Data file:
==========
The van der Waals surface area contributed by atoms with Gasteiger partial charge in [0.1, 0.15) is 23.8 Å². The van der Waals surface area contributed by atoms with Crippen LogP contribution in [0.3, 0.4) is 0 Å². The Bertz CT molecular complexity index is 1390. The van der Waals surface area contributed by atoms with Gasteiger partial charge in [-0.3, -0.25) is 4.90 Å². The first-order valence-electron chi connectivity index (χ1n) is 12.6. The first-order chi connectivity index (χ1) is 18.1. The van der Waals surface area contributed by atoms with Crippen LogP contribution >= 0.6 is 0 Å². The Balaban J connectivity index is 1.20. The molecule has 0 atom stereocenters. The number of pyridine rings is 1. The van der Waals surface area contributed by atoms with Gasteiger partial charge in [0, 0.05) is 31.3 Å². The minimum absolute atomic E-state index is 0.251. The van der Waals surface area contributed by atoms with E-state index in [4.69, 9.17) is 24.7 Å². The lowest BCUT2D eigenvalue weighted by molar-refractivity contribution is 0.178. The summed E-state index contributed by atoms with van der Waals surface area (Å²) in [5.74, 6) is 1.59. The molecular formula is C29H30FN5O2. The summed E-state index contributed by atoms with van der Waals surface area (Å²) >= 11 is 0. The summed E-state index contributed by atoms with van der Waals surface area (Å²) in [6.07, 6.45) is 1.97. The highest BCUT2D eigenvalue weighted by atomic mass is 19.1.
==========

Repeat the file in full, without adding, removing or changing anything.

The van der Waals surface area contributed by atoms with Gasteiger partial charge in [0.1, 0.15) is 23.8 Å². The van der Waals surface area contributed by atoms with Crippen LogP contribution in [0.3, 0.4) is 0 Å². The Bertz CT molecular complexity index is 1390. The van der Waals surface area contributed by atoms with Gasteiger partial charge in [-0.3, -0.25) is 4.90 Å². The first-order valence-electron chi connectivity index (χ1n) is 12.6. The first-order chi connectivity index (χ1) is 18.1. The van der Waals surface area contributed by atoms with Crippen LogP contribution >= 0.6 is 0 Å². The Balaban J connectivity index is 1.20. The molecule has 0 atom stereocenters. The number of pyridine rings is 1. The van der Waals surface area contributed by atoms with Gasteiger partial charge in [0, 0.05) is 31.3 Å². The minimum absolute atomic E-state index is 0.251. The van der Waals surface area contributed by atoms with E-state index in [4.69, 9.17) is 24.7 Å². The lowest BCUT2D eigenvalue weighted by molar-refractivity contribution is 0.178. The summed E-state index contributed by atoms with van der Waals surface area (Å²) in [5.74, 6) is 1.59. The molecular formula is C29H30FN5O2. The summed E-state index contributed by atoms with van der Waals surface area (Å²) >= 11 is 0. The summed E-state index contributed by atoms with van der Waals surface area (Å²) in [6.07, 6.45) is 1.97. The highest BCUT2D eigenvalue weighted by atomic mass is 19.1.